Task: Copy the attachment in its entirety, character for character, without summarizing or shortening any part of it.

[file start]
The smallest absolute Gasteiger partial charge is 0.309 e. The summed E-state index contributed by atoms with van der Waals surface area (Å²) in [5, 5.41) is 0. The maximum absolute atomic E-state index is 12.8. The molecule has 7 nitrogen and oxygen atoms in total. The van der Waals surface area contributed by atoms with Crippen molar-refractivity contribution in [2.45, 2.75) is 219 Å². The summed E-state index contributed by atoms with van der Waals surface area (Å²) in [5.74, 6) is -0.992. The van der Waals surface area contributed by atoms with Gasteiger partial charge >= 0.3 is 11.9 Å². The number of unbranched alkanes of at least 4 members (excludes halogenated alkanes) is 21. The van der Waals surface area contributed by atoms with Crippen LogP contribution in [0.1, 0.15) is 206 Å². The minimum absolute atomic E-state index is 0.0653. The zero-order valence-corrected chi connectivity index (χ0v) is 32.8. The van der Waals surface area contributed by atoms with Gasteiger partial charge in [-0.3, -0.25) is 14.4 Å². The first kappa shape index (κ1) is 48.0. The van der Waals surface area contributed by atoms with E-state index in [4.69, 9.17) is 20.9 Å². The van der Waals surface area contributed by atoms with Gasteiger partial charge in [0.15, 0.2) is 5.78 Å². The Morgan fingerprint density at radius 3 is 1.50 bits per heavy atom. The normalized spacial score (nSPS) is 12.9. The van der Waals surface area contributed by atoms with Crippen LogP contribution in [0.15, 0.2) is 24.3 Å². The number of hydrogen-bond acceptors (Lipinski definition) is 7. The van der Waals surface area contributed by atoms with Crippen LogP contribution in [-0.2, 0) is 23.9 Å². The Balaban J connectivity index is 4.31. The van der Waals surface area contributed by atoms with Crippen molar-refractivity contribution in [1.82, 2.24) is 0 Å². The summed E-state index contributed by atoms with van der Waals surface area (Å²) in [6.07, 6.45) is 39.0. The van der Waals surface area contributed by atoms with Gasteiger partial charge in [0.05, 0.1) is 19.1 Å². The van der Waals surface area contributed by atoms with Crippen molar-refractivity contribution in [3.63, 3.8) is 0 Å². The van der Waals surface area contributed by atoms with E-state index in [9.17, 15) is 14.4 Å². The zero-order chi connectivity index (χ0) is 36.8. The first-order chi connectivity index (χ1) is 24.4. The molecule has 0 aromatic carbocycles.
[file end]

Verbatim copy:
The smallest absolute Gasteiger partial charge is 0.309 e. The summed E-state index contributed by atoms with van der Waals surface area (Å²) in [5, 5.41) is 0. The maximum absolute atomic E-state index is 12.8. The molecule has 7 nitrogen and oxygen atoms in total. The van der Waals surface area contributed by atoms with Crippen molar-refractivity contribution in [2.45, 2.75) is 219 Å². The summed E-state index contributed by atoms with van der Waals surface area (Å²) in [5.74, 6) is -0.992. The van der Waals surface area contributed by atoms with Gasteiger partial charge >= 0.3 is 11.9 Å². The number of unbranched alkanes of at least 4 members (excludes halogenated alkanes) is 21. The van der Waals surface area contributed by atoms with Crippen LogP contribution in [0.1, 0.15) is 206 Å². The minimum absolute atomic E-state index is 0.0653. The zero-order valence-corrected chi connectivity index (χ0v) is 32.8. The van der Waals surface area contributed by atoms with Gasteiger partial charge in [-0.3, -0.25) is 14.4 Å². The first kappa shape index (κ1) is 48.0. The van der Waals surface area contributed by atoms with E-state index in [4.69, 9.17) is 20.9 Å². The van der Waals surface area contributed by atoms with Gasteiger partial charge in [0.15, 0.2) is 5.78 Å². The Morgan fingerprint density at radius 3 is 1.50 bits per heavy atom. The normalized spacial score (nSPS) is 12.9. The van der Waals surface area contributed by atoms with Crippen LogP contribution in [0.15, 0.2) is 24.3 Å². The number of hydrogen-bond acceptors (Lipinski definition) is 7. The van der Waals surface area contributed by atoms with Crippen LogP contribution in [-0.2, 0) is 23.9 Å². The Balaban J connectivity index is 4.31. The van der Waals surface area contributed by atoms with Crippen molar-refractivity contribution in [1.82, 2.24) is 0 Å². The summed E-state index contributed by atoms with van der Waals surface area (Å²) in [6.07, 6.45) is 39.0. The van der Waals surface area contributed by atoms with Gasteiger partial charge in [0.05, 0.1) is 19.1 Å². The van der Waals surface area contributed by atoms with Crippen molar-refractivity contribution in [3.63, 3.8) is 0 Å². The van der Waals surface area contributed by atoms with E-state index in [9.17, 15) is 14.4 Å². The zero-order chi connectivity index (χ0) is 36.8. The first-order chi connectivity index (χ1) is 24.4. The molecule has 0 aromatic carbocycles.